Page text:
We’ve all been there: it’s the last day of vacation, and your stress levels haven’t budged from where they were at work last week. It feels like you need a vacation from your vacation. It seems counterintuitive, but having a happy, relaxing vacation actually takes some practice and planning. Luckily, science has your back. Here are 10 lessons from research on how you can make your next trip pleasant and memorable.
1. Don’t Force It …
Yes, you’re spending boatloads of money on this vacation, and yes, you’ll literally be in paradise. But like a new relationship or a meal from the mall food court, it’s best not to make concrete predictions about how it’ll change your life. A study published in March backs this up: it found that people who set broad emotional goals for an experience (“This vacation will be so fun!”) ended up more satisfied than those who made specific goals (“I’m going to feel incredibly relaxed,” or “This trip will change my perspective on the world.”).00:1200:59
2. … But Plan Ahead
Planning is the best part! No, really. According to a 2010 study published in the journal Applied Research in Quality of Life (sign us up!), vacationers report higher levels of happiness than non-vacationers — but only before the vacation. Afterward, there’s no difference in the happiness between someone who just backpacked around Europe and someone who just packed the kids’ backpacks for school. To make the most of it, revel in that pre-trip high by researching activities and restaurants, planning itineraries, and buying the stuff you’ll need.
3. Do New Things …
Traditions are great, but don’t let them control you. Being in a new place (or even a familiar annual destination) is the perfect time to shake things up — and it’s a good idea, according to science. There’s a phenomenon called hedonic adaptation that basically says no matter how good an experience is, it will get old and less enjoyable after a while. But it’s not just that doing the same old thing gets boring — there’s also the fact that your brain craves new things. For example, a study published this year in the Journal of Applied Psychology found that workers actually felt less stressed after learning new things than they did after relaxing. Another study found that doing “novel and challenging activities” together was a common thread among couples who maintain intense love through years of marriage. Find time to get out of your comfort zone, and you’ll be happier for it.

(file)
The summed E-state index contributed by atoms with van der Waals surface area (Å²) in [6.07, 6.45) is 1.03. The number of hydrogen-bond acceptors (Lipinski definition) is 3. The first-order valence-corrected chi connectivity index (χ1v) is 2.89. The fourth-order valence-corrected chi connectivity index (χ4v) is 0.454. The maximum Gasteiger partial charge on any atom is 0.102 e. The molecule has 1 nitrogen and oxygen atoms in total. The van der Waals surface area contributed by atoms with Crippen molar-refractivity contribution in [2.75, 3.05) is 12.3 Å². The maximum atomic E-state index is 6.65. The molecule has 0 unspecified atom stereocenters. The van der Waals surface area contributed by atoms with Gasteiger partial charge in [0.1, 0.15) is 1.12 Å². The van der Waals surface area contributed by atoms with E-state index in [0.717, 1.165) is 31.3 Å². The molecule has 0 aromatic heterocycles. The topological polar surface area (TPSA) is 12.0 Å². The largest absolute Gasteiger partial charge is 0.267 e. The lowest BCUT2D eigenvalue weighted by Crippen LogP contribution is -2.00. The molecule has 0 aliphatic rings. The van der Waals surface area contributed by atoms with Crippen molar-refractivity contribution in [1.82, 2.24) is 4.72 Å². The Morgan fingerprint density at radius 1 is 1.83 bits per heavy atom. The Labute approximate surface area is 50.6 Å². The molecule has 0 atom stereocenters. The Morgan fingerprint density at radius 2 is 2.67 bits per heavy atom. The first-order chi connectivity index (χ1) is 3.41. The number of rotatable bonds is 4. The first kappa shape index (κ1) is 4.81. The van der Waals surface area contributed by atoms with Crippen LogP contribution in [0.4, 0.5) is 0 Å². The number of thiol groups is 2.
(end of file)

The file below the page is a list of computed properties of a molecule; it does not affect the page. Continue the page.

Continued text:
4. … But Maintain Some Routines
Which sounds like a better day: one where you’re hungover, sleep-deprived, and worn out, or one where you’re well-rested and energized? The answer is obvious, yet vacations can trigger some less-than-wise choices that could leave you feeling like garbage. As much as you should try new things, you should also do your best to avoid shocking your body. Go easy on the alcohol, try to eat about the same amount as you do at home, and do your best to maintain a consistent bedtime and wake-up time. If you do plan a challenging day — whether that’s hiking up a mountain or trying every swim-up bar at the resort — it’s a good idea to also plan some R&R the next day.
5. Lay Off the Social Media
We know, it’s so tempting to brag to all of your friends about the awesome view from your hotel window. But while this might not be news to many, social media is stressful. Studies show that even a five-day break from Facebook is enough to reduce your levels of the stress hormone cortisol and help you do more face-to-face socializing. And in a truly counterintuitive result, another study found that people remember experiences better when they don’t take pictures of them, either because the act of photographing made them pay less attention or because knowing they had a photo gave their brain an excuse to form less of a memory. The question to ask yourself: Is this vacation about you, or about your online friends?
6. Save the Best for Last
If you have a choice between planning the big fancy meal for the first night or the last night, go with the last night. That’s because of something called the peak-end rule, which says that you judge experiences not on how they felt overall, but on how they ended. You can use this to your advantage not only in your trip planning, but also in your individual activities: if you return from an activity to a ticket on your car, laugh it off and go get some ice cream (the ticket will still be there when you get back, we assure you); if you have to flag someone down to correct the restaurant bill at the end of the meal, take in some of the views before you depart. You’ll be happier for it.